Vertical Farming: Can Sunlight Be Sustainably Replaced?

by Natalie Knops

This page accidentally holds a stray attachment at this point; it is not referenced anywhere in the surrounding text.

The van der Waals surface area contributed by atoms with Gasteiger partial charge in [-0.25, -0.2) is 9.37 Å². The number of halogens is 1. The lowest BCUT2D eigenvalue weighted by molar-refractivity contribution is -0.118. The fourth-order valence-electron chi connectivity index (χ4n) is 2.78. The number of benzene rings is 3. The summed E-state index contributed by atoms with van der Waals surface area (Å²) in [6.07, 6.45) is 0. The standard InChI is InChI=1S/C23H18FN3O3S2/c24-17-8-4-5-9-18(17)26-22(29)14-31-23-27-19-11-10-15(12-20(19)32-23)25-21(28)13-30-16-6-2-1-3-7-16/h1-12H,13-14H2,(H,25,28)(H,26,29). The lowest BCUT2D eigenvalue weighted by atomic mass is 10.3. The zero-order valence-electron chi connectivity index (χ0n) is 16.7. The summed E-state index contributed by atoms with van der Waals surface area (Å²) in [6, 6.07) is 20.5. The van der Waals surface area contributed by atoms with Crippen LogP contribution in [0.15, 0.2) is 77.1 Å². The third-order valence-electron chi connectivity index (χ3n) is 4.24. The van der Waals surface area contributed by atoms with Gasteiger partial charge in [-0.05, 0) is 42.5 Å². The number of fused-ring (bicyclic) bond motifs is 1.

An emerging trend in agriculture, vertical farming, has been developing across the United States. Vertical farms, a new form of green urban architecture, are controlled, indoor environments that regulate lighting, nutrients and weather. These farms are typically set up in hydroponic towers that often inhabit urban buildings (Frazier, 2017). Many are optimistic about the benefits of this practice: fast production, minimization of land use, water conservation, minimization of fertilizer/agricultural run-off, and most significantly – the drastic reduction of transport emissions. Although the concept of vertical farming is increasing in popularity, some are skeptical about the drawbacks of this method due to the fact that retro-fitting buildings for indoor plant cultivation is capital-intensive and energy costs run high. Vertical farming requires specialized LED lights that generate photosynthesis. Continue reading